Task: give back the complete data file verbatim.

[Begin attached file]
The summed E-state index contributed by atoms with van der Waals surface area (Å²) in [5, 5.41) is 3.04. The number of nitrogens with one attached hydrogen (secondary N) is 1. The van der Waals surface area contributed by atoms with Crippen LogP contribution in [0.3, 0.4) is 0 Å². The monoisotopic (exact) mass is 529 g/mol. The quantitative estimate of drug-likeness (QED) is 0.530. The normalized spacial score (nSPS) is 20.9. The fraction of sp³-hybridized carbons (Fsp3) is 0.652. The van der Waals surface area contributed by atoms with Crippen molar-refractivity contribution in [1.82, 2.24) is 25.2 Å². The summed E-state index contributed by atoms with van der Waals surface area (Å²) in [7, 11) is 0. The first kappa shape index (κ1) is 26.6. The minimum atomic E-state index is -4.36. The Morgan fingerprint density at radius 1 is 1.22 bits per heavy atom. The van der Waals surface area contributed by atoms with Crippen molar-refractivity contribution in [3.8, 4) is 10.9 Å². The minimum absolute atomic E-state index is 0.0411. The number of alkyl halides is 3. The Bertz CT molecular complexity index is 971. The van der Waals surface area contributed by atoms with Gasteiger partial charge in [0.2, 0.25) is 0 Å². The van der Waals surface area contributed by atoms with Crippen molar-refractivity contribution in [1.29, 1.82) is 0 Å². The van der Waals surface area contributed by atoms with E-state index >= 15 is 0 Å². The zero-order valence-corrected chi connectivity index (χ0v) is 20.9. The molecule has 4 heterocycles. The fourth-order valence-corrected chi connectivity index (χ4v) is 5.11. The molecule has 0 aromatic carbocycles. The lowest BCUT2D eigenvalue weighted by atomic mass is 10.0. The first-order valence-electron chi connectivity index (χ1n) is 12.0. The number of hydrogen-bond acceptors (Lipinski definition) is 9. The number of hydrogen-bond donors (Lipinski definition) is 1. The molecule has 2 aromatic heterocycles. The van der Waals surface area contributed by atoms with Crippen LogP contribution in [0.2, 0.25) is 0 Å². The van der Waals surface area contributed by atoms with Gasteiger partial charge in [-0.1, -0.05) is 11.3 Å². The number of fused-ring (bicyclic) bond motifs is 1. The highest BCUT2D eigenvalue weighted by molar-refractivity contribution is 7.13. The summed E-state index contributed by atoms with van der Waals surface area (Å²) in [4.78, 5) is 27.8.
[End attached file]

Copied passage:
The summed E-state index contributed by atoms with van der Waals surface area (Å²) in [5, 5.41) is 3.04. The number of nitrogens with one attached hydrogen (secondary N) is 1. The van der Waals surface area contributed by atoms with Crippen LogP contribution in [0.3, 0.4) is 0 Å². The monoisotopic (exact) mass is 529 g/mol. The quantitative estimate of drug-likeness (QED) is 0.530. The normalized spacial score (nSPS) is 20.9. The fraction of sp³-hybridized carbons (Fsp3) is 0.652. The van der Waals surface area contributed by atoms with Crippen molar-refractivity contribution in [1.82, 2.24) is 25.2 Å². The summed E-state index contributed by atoms with van der Waals surface area (Å²) in [7, 11) is 0. The first kappa shape index (κ1) is 26.6. The minimum atomic E-state index is -4.36. The Morgan fingerprint density at radius 1 is 1.22 bits per heavy atom. The van der Waals surface area contributed by atoms with Crippen molar-refractivity contribution in [3.8, 4) is 10.9 Å². The minimum absolute atomic E-state index is 0.0411. The number of alkyl halides is 3. The Bertz CT molecular complexity index is 971. The van der Waals surface area contributed by atoms with Gasteiger partial charge in [0.2, 0.25) is 0 Å². The van der Waals surface area contributed by atoms with Crippen molar-refractivity contribution in [1.29, 1.82) is 0 Å². The van der Waals surface area contributed by atoms with E-state index >= 15 is 0 Å². The zero-order valence-corrected chi connectivity index (χ0v) is 20.9. The molecule has 4 heterocycles. The fourth-order valence-corrected chi connectivity index (χ4v) is 5.11. The molecule has 0 aromatic carbocycles. The lowest BCUT2D eigenvalue weighted by atomic mass is 10.0. The first-order valence-electron chi connectivity index (χ1n) is 12.0. The number of hydrogen-bond acceptors (Lipinski definition) is 9. The number of hydrogen-bond donors (Lipinski definition) is 1. The molecule has 2 aromatic heterocycles. The van der Waals surface area contributed by atoms with Crippen LogP contribution in [0.2, 0.25) is 0 Å². The van der Waals surface area contributed by atoms with Gasteiger partial charge in [-0.1, -0.05) is 11.3 Å². The number of fused-ring (bicyclic) bond motifs is 1. The highest BCUT2D eigenvalue weighted by molar-refractivity contribution is 7.13. The summed E-state index contributed by atoms with van der Waals surface area (Å²) in [4.78, 5) is 27.8.